Contact Us

The Real ‘Take Care of Maya’ CRPS Story

Many of you in the CRPS community may be aware of the documentary 'Take Care of Maya' and/or the subsequent legal claim in the USA. This article is the full tragic story behind that documentary.

After years of legal wrangling, in November 2023 Maya Kowalski, aged 17, and her family finally heard the decision in their $220 million trial, commonly known as the ‘Take Care of Maya Trial’. Jurors found in favour of Maya and her family, ordering a total of $261 million which included $211 million in compensatory damages and a further $50 million in punitive damages for false imprisonment, battery, medical negligence and other charges such as the wrongful death of Beata and inflicting emotional distress on Maya and her mother.

The Real Story Behind the ‘Take Care of Maya’ Trial

Please note this article contains sensitive information.

“I’m sorry but I no longer can take the pain being away from Maya and being treated like a criminal. I cannot watch my daughter suffer in pain and keep getting worse while my hands are tied by the state of FL and the judge.”

The Story Unfolds

For those who haven’t been following this case, Maya Kowolski’s tragic and emotional story was the subject of a documentary on Netflix titled ‘Take Care of Maya’ that was released in June 2023 and was viewed over 14 million times in the first two weeks alone following its release.

Maya’s story all started back in 2015 when she initially developed a range of symptoms including trouble breathing, skin lesions, extreme tiredness, headaches, blurred vision, lower limb dystonia, and general chronic pain.

Maya’s parents, Beata and Jack, took Maya to see multiple doctors and specialists, to try and find the answers behind why Maya was having all these different symptoms. They never gave up, especially not her mum Beata. Eventually after seeing one of the USA’s top pain specialists, Dr Anthony Kirkpatrick, he diagnosed Maya in September 2015 with Complex Regional Pain Syndrome (CRPS)

Following her diagnosis, Maya tried numerous treatments under the supervision of her doctors including a 5 day procedure in Mexico that required her to be sedated and intubated to receive high-dose infusions of ketamine. This was successful and did alleviate the symptoms that Maya was having. But she did need to continue having regular lower doses of ketamine when she returned to the USA to keep her symptoms from returning.

Blonde haired girl looking sad | Real Story Behind Maya Kowalski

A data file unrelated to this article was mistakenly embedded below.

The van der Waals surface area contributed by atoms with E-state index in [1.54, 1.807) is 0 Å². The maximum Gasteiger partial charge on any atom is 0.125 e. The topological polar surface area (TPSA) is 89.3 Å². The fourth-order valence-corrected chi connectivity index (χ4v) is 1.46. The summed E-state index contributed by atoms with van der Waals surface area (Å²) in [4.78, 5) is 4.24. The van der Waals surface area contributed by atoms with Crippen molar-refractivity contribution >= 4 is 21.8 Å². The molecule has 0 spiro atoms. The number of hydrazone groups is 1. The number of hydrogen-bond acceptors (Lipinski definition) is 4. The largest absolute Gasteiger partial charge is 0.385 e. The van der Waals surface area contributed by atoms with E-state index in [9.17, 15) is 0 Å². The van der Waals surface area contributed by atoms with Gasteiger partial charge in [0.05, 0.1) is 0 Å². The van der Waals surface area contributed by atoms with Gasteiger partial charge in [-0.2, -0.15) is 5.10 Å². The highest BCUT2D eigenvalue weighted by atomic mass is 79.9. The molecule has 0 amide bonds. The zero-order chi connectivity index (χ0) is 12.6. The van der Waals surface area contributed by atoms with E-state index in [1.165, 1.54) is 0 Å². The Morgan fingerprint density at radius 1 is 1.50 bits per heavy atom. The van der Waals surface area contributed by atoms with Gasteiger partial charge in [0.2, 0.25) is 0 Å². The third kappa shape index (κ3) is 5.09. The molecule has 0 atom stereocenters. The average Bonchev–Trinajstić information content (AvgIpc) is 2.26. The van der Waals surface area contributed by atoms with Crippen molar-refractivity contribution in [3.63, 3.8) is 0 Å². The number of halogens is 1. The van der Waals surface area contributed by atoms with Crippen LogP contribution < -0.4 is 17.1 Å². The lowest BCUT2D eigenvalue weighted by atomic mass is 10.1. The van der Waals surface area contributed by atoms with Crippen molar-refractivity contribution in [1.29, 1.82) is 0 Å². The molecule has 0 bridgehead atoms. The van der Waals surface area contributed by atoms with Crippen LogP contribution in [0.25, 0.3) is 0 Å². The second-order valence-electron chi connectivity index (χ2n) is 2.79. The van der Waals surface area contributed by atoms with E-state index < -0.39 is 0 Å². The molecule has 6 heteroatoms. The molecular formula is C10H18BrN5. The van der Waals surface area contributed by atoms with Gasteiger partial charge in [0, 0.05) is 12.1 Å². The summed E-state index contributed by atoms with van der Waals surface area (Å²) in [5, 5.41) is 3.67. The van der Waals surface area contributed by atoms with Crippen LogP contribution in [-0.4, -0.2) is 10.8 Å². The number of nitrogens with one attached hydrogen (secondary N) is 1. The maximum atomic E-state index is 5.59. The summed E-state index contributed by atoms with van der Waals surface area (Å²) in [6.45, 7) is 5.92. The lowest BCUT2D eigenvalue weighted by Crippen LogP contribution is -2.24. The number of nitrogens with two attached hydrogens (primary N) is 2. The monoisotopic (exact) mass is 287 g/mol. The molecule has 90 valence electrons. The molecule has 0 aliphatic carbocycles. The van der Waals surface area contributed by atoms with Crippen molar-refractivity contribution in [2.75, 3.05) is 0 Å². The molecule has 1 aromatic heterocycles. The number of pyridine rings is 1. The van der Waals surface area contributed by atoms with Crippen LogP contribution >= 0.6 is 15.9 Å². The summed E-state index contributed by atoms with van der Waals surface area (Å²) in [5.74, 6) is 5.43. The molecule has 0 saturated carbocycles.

The Problems Start To Begin

However the main problems began when Maya was just 10 years old and was taken by her parents to the paediatric emergency department at Johns Hopkins All Children’s Hospital, St. Petersburg, Florida (USA) with what they presumed was a flare up of her CRPS which was causing a severe stomach ache.

When they got to the hospital, Maya’s parents, Beata and Jack, explained to the staff in the Emergency Department that Maya also had Complex Regional Pain Syndrome (CRPS) and that it affected her feet and legs as well as having extreme hypersensitivity [Learn more about CRPS signs and symptoms via this link]. As Beata was a registered nurse, she knew and understood all about Maya’s condition and what had been successful and unsuccessful in the past.

Maya also needed the use of a wheelchair because of her CRPS as her feet turned inward and her legs couldn’t support her body. Like many people with CRPS, Maya had a burning sensation and pain in her legs and feet, and could barely walk. Early on in her CRPS journey, Maya had developed lesions on her legs which the ketamine coma had tried to address.

At the hospital, to try and figure out the reason for her abdominal pain, the nurse tried to perform an ultrasound on Maya, but her mother, Beata, insisted that the only way Maya would be able to handle the procedure was if she was given a ketamine infusion or a dose of ketamine. It was at this point, the nurse, who recognised the strength of the drug, made a decision to involve the social worker Debra Hansen in meeting with the Kowalskis.

Alleged Child Abuse & Neglect

The social worker found it highly unusual that Beata was requesting such a strong drug like ketamine for what she deemed was a ‘simple and routine procedure’. It was because this was seen as a ‘red flag’, the social worker filed a formal notice of child abuse or child neglect with the State. By the following morning, the Florida Department of Children and Families had dismissed her report due to insufficient evidence. But staff at the hospital were still concerned and persisted with this claim of child abuse / child neglect.